Monday, June 6, 2011
Health Reform and the Great Unmentionable : Lack of Patient Compliance as One Cause of Poor Outcomes
The typical attempt to solve a social ill focuses on giving people information, or it tries to motivate people through fear. But these strategies tend to fail…The more important and deeply rooted the behavior, the less impact information has the more people close their minds to messages that scare them.
Tina Rosenberg, Join the Club: How Peer Pressure Can Transform the World, W.W. Norton and Company, 2011
June 6, 2011 - U.S. health system critics and health reform zealots often close their minds to a major cause of poor outcomes – lack of patient compliance. Instead , they attribute poor outcomes to lack of universal coverage, socioeconomic distress, or the profit-seeking medical industrial complex.
To say bad outcomes stems from bad behavior to cultural and peer conformity is unmentionable and therefore unspeakable because patients are sacred. Criticism of patients as a source of bad results is off-limits. It is viewed as bad politics. These are potential voters you are criticizing.
Health professionals and the capitalistic system in which they practice, not patients or population factors, are said to be responsible for the bad health of the nation, even though abundant evidence exists that other things – life style, poverty, income differences, inferior education, lack of family cohesion, violence in the streets and homes, clean water, adequate energy sources, culture, and simply following the crowd – are more responsible (1, 2).
The “Social Cure”
In her new book, Join the Club, How Peer Pressure Can Transform the Word (3), Tina Rosenberg, a Pulitzer-prize winning author , does us a favor by reminding us that patient behavior, dictated by the culture in which they live and their desire for social acceptance by peers, plays just as great a role as most other factors combined . Rosenberg reminds us, again and again, that the “social cure” – people responding positively to peer pressure and new social norms – may be more important than health reform itself.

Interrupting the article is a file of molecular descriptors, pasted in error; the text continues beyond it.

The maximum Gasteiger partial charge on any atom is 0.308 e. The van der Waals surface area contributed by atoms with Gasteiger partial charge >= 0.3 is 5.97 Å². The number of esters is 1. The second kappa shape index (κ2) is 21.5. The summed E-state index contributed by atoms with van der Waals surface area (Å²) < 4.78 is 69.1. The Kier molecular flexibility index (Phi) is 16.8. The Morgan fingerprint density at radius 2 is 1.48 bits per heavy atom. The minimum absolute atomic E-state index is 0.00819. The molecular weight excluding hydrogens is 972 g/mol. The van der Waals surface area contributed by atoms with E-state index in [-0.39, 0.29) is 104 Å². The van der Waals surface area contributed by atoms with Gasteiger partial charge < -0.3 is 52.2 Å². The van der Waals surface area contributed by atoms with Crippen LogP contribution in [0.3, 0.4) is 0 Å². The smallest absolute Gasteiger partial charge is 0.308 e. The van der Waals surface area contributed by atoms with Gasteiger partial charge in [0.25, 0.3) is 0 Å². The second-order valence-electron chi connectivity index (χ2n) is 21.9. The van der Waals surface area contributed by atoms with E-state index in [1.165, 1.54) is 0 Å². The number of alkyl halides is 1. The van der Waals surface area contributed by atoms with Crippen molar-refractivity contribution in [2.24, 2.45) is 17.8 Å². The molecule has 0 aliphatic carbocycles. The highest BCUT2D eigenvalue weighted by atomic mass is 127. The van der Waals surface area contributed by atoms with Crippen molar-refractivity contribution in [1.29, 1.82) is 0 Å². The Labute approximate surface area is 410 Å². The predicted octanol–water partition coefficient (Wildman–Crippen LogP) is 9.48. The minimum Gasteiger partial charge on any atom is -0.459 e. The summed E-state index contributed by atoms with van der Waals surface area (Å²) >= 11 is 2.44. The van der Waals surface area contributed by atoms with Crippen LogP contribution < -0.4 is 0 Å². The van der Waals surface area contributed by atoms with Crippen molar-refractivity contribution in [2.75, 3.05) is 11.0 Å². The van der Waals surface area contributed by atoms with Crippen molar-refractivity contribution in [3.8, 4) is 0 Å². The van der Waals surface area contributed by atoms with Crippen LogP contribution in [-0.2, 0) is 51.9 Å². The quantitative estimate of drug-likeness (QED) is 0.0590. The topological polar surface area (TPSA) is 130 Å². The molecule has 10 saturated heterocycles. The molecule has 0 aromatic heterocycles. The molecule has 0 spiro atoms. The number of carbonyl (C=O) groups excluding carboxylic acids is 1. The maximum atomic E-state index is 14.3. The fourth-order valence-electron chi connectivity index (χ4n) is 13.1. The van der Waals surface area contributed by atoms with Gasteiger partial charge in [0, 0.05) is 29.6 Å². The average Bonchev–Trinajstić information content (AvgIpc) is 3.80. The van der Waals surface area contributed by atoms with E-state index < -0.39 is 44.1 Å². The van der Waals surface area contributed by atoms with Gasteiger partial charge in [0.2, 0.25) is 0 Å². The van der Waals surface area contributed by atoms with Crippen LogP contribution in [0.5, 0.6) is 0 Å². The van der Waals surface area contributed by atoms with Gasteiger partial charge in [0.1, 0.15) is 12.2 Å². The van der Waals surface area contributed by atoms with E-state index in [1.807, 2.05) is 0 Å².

No amount of information she asserts, or warnings from government expert or from doctors “can budge us when we refuse to be budged…We often lie to others about our bad behavior, but the more interesting and powerful excuses come when we lie to ourselves.” People do not like to be lectured to about their health. They prefer to listen to their own inner demons, no matter what the consequences, To them, it is short-term gratification, not long-term consequences, that count.
In the paragraph that follows, she gives these examples of what she is talking about.
“Take, for example, patient adherence – failure to carry out a doctor’s orders. Poor patient adherence is a serious problem; dozens of studies have shown this. Only a fourth of the people on blood-pressure drugs in one study took their pills correctly. Only 13 percent of diabetes patients taking certain drugs complied with their regimens for a year. Three-quarter of patients in a study did not keep follow-up appointments and 50 percent of patients with chronic illnesses dropped out of a treatment within a year.”
Failure of Alternative Approaches
Alternative approaches have been tried to help patients comply – counseling, group therapy of patients with common diseases, patient information brochures, electronic beeping pillboxes, automated –reminder phone calls, DOTS (Directly Observed Treatment, Short-Course) by loved ones, a nurse, or a community worker) – may work temporarily but in the long-term none of these approaches can get people to take their pills more than half the time.
Innovative "social Cure" Programs
The point of Rosenberg’s book is this. People do not respond to what authorities or doctors tell them to do, but to what their peers approve of or what they do. Creating innovative peer groups to respond to health problems, whether these groups be similar to alcoholics anonymous, to maverick organizations persuading teenagers it is manipulative tobacco companies not adult do-gooders that are trying to get them to stop smoking, peers telling gays and HIV-positive individuals that condom use is a good thing – creates positive social change and the “social cures.” These programs , she says, are what we ought to be concentrating upon.
In summary, the health of society may depend more on social and peer conformity than its national health system. People will do what they want to do and what they think pleases their peers rather than following the advice or warnings of harm from health experts or doctors.
1. L. Sagan, The Health of Nations: The Cause of Sickness and Well-Being, Basic Books, 1987.
2. D. Satcher, and R. Pamies, Multicultural Medicine and Health Differences, MacGraw Hill, 2006.
3. T. Rosenberg, Join the Club: How Peer Pressure Can Transform the World, W, W. Norton and Company, 2011.